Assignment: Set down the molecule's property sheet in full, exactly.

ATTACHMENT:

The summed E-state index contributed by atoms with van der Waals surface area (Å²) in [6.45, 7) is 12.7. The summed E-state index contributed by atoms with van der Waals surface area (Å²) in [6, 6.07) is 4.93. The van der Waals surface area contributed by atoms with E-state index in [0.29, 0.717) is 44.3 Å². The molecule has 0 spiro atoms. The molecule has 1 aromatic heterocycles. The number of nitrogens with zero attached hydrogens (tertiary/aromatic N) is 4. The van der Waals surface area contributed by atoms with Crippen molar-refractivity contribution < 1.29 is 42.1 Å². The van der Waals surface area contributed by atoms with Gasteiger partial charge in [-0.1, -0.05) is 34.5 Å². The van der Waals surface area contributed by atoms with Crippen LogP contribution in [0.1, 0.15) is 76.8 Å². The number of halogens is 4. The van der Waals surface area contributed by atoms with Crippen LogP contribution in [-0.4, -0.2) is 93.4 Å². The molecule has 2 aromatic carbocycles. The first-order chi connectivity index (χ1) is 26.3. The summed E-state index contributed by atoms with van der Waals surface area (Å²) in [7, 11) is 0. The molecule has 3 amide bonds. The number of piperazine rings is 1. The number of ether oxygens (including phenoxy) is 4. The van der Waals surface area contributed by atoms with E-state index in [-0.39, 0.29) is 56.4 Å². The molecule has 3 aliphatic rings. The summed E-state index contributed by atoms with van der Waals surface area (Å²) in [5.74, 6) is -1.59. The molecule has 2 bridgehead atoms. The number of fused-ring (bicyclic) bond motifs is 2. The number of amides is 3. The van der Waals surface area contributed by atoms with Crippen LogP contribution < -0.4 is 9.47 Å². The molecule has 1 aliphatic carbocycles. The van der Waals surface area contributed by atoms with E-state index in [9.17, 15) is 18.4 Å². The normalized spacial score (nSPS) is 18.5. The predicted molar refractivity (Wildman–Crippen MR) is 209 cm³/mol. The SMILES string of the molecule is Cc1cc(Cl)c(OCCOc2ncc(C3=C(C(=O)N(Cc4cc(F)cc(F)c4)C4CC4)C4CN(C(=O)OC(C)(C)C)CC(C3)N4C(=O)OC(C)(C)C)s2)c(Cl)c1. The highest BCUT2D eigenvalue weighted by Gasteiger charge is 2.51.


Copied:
The summed E-state index contributed by atoms with van der Waals surface area (Å²) in [6.45, 7) is 12.7. The summed E-state index contributed by atoms with van der Waals surface area (Å²) in [6, 6.07) is 4.93. The van der Waals surface area contributed by atoms with E-state index in [0.29, 0.717) is 44.3 Å². The molecule has 0 spiro atoms. The molecule has 1 aromatic heterocycles. The number of nitrogens with zero attached hydrogens (tertiary/aromatic N) is 4. The van der Waals surface area contributed by atoms with Crippen molar-refractivity contribution < 1.29 is 42.1 Å². The van der Waals surface area contributed by atoms with Gasteiger partial charge in [-0.1, -0.05) is 34.5 Å². The van der Waals surface area contributed by atoms with Crippen LogP contribution in [0.1, 0.15) is 76.8 Å². The number of halogens is 4. The van der Waals surface area contributed by atoms with Crippen LogP contribution in [-0.4, -0.2) is 93.4 Å². The molecule has 2 aromatic carbocycles. The first-order chi connectivity index (χ1) is 26.3. The summed E-state index contributed by atoms with van der Waals surface area (Å²) in [7, 11) is 0. The molecule has 3 amide bonds. The number of piperazine rings is 1. The number of ether oxygens (including phenoxy) is 4. The van der Waals surface area contributed by atoms with E-state index in [-0.39, 0.29) is 56.4 Å². The molecule has 3 aliphatic rings. The summed E-state index contributed by atoms with van der Waals surface area (Å²) in [5.74, 6) is -1.59. The molecule has 2 bridgehead atoms. The number of fused-ring (bicyclic) bond motifs is 2. The number of amides is 3. The van der Waals surface area contributed by atoms with Crippen LogP contribution < -0.4 is 9.47 Å². The molecule has 1 aliphatic carbocycles. The van der Waals surface area contributed by atoms with E-state index in [9.17, 15) is 18.4 Å². The normalized spacial score (nSPS) is 18.5. The predicted molar refractivity (Wildman–Crippen MR) is 209 cm³/mol. The SMILES string of the molecule is Cc1cc(Cl)c(OCCOc2ncc(C3=C(C(=O)N(Cc4cc(F)cc(F)c4)C4CC4)C4CN(C(=O)OC(C)(C)C)CC(C3)N4C(=O)OC(C)(C)C)s2)c(Cl)c1. The highest BCUT2D eigenvalue weighted by Gasteiger charge is 2.51.